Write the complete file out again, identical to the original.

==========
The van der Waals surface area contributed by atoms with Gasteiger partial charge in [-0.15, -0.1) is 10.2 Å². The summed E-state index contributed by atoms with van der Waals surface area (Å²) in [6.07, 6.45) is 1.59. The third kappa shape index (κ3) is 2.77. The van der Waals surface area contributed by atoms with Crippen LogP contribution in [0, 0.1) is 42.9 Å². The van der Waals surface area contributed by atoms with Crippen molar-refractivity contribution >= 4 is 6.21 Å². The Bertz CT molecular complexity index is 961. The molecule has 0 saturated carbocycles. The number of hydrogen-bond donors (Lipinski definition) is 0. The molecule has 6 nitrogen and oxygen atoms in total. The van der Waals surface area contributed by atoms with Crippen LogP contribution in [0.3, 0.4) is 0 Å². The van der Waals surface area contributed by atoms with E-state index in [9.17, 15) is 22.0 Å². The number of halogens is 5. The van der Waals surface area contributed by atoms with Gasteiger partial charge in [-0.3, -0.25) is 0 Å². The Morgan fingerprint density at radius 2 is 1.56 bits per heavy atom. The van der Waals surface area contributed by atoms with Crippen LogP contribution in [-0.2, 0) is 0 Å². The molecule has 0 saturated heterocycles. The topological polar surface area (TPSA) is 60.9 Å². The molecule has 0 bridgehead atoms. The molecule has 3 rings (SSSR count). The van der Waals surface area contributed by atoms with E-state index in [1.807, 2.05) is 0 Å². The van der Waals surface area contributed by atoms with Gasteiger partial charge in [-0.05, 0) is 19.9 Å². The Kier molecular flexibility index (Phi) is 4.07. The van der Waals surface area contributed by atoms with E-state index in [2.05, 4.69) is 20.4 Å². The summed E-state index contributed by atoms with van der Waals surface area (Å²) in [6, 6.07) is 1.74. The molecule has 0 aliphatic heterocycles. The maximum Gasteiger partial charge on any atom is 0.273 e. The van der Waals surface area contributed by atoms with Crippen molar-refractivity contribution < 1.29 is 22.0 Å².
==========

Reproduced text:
The van der Waals surface area contributed by atoms with Gasteiger partial charge in [-0.15, -0.1) is 10.2 Å². The summed E-state index contributed by atoms with van der Waals surface area (Å²) in [6.07, 6.45) is 1.59. The third kappa shape index (κ3) is 2.77. The van der Waals surface area contributed by atoms with Crippen LogP contribution in [0, 0.1) is 42.9 Å². The van der Waals surface area contributed by atoms with Crippen molar-refractivity contribution >= 4 is 6.21 Å². The Bertz CT molecular complexity index is 961. The molecule has 0 saturated carbocycles. The number of hydrogen-bond donors (Lipinski definition) is 0. The molecule has 6 nitrogen and oxygen atoms in total. The van der Waals surface area contributed by atoms with Crippen LogP contribution in [0.3, 0.4) is 0 Å². The van der Waals surface area contributed by atoms with E-state index in [9.17, 15) is 22.0 Å². The number of halogens is 5. The van der Waals surface area contributed by atoms with Gasteiger partial charge in [-0.3, -0.25) is 0 Å². The Morgan fingerprint density at radius 2 is 1.56 bits per heavy atom. The van der Waals surface area contributed by atoms with Crippen LogP contribution in [-0.2, 0) is 0 Å². The molecule has 0 saturated heterocycles. The topological polar surface area (TPSA) is 60.9 Å². The molecule has 0 bridgehead atoms. The molecule has 3 rings (SSSR count). The van der Waals surface area contributed by atoms with E-state index in [1.807, 2.05) is 0 Å². The van der Waals surface area contributed by atoms with Gasteiger partial charge in [-0.05, 0) is 19.9 Å². The Kier molecular flexibility index (Phi) is 4.07. The van der Waals surface area contributed by atoms with E-state index in [2.05, 4.69) is 20.4 Å². The summed E-state index contributed by atoms with van der Waals surface area (Å²) in [6, 6.07) is 1.74. The molecule has 0 aliphatic heterocycles. The maximum Gasteiger partial charge on any atom is 0.273 e. The van der Waals surface area contributed by atoms with Crippen molar-refractivity contribution < 1.29 is 22.0 Å².